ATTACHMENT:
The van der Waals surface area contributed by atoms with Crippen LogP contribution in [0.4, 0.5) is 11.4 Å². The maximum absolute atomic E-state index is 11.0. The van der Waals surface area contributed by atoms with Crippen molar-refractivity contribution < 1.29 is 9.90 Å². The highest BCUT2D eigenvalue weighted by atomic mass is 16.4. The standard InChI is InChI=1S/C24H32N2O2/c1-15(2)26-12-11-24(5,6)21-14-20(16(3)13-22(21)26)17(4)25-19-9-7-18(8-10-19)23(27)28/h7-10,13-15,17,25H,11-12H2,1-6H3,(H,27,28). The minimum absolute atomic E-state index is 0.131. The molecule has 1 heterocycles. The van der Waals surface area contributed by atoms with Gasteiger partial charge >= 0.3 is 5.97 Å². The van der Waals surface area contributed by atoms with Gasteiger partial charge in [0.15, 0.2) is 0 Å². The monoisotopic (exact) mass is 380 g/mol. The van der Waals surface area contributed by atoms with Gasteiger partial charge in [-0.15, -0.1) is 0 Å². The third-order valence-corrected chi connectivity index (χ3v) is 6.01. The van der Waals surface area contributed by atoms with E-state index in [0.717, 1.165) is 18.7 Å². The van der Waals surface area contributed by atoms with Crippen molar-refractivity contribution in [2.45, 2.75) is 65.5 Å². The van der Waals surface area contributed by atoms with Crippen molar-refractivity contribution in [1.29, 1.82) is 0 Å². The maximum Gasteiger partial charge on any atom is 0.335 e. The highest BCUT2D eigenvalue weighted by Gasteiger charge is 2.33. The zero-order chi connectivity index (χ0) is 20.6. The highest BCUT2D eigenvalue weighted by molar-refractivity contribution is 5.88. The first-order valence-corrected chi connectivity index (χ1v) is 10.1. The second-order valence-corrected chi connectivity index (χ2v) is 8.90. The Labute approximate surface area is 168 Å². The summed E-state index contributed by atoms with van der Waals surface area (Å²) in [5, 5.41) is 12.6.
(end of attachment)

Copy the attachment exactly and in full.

The van der Waals surface area contributed by atoms with Crippen LogP contribution in [0.4, 0.5) is 11.4 Å². The maximum absolute atomic E-state index is 11.0. The van der Waals surface area contributed by atoms with Crippen molar-refractivity contribution < 1.29 is 9.90 Å². The highest BCUT2D eigenvalue weighted by atomic mass is 16.4. The standard InChI is InChI=1S/C24H32N2O2/c1-15(2)26-12-11-24(5,6)21-14-20(16(3)13-22(21)26)17(4)25-19-9-7-18(8-10-19)23(27)28/h7-10,13-15,17,25H,11-12H2,1-6H3,(H,27,28). The minimum absolute atomic E-state index is 0.131. The molecule has 1 heterocycles. The van der Waals surface area contributed by atoms with Gasteiger partial charge >= 0.3 is 5.97 Å². The van der Waals surface area contributed by atoms with Gasteiger partial charge in [0.15, 0.2) is 0 Å². The monoisotopic (exact) mass is 380 g/mol. The van der Waals surface area contributed by atoms with Gasteiger partial charge in [-0.15, -0.1) is 0 Å². The third-order valence-corrected chi connectivity index (χ3v) is 6.01. The van der Waals surface area contributed by atoms with E-state index in [0.717, 1.165) is 18.7 Å². The van der Waals surface area contributed by atoms with Crippen molar-refractivity contribution in [2.45, 2.75) is 65.5 Å². The van der Waals surface area contributed by atoms with Crippen molar-refractivity contribution in [1.29, 1.82) is 0 Å². The maximum Gasteiger partial charge on any atom is 0.335 e. The highest BCUT2D eigenvalue weighted by Gasteiger charge is 2.33. The zero-order chi connectivity index (χ0) is 20.6. The highest BCUT2D eigenvalue weighted by molar-refractivity contribution is 5.88. The first-order valence-corrected chi connectivity index (χ1v) is 10.1. The second-order valence-corrected chi connectivity index (χ2v) is 8.90. The Labute approximate surface area is 168 Å². The summed E-state index contributed by atoms with van der Waals surface area (Å²) in [5, 5.41) is 12.6.